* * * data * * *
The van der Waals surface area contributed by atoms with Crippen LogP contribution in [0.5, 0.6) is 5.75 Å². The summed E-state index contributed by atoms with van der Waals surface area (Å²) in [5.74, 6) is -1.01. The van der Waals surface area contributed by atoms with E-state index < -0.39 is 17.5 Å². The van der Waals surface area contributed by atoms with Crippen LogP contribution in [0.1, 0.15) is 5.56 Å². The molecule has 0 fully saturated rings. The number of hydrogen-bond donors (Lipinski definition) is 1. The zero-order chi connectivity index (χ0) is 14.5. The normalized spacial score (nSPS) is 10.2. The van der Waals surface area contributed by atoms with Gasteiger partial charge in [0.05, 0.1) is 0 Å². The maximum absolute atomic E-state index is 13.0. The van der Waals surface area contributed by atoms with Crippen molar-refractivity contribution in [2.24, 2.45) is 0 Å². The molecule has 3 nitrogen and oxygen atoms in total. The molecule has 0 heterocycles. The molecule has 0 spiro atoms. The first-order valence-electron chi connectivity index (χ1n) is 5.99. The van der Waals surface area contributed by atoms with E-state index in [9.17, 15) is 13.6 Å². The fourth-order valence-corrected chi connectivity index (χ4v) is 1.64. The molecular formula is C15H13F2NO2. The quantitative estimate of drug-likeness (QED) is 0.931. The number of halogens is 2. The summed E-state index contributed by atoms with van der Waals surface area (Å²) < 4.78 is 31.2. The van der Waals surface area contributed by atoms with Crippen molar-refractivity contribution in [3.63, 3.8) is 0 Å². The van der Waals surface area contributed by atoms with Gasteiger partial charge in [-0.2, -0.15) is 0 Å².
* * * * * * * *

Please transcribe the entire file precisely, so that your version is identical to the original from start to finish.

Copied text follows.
The van der Waals surface area contributed by atoms with Crippen LogP contribution in [0.5, 0.6) is 5.75 Å². The summed E-state index contributed by atoms with van der Waals surface area (Å²) in [5.74, 6) is -1.01. The van der Waals surface area contributed by atoms with E-state index < -0.39 is 17.5 Å². The van der Waals surface area contributed by atoms with Crippen LogP contribution in [0.1, 0.15) is 5.56 Å². The molecule has 0 fully saturated rings. The number of hydrogen-bond donors (Lipinski definition) is 1. The zero-order chi connectivity index (χ0) is 14.5. The normalized spacial score (nSPS) is 10.2. The van der Waals surface area contributed by atoms with Gasteiger partial charge in [0.05, 0.1) is 0 Å². The maximum absolute atomic E-state index is 13.0. The van der Waals surface area contributed by atoms with Crippen molar-refractivity contribution in [2.24, 2.45) is 0 Å². The molecule has 3 nitrogen and oxygen atoms in total. The molecule has 0 heterocycles. The molecule has 0 spiro atoms. The first-order valence-electron chi connectivity index (χ1n) is 5.99. The van der Waals surface area contributed by atoms with E-state index in [9.17, 15) is 13.6 Å². The fourth-order valence-corrected chi connectivity index (χ4v) is 1.64. The molecular formula is C15H13F2NO2. The quantitative estimate of drug-likeness (QED) is 0.931. The number of halogens is 2. The summed E-state index contributed by atoms with van der Waals surface area (Å²) < 4.78 is 31.2. The van der Waals surface area contributed by atoms with Crippen molar-refractivity contribution in [3.63, 3.8) is 0 Å². The van der Waals surface area contributed by atoms with Gasteiger partial charge in [-0.2, -0.15) is 0 Å².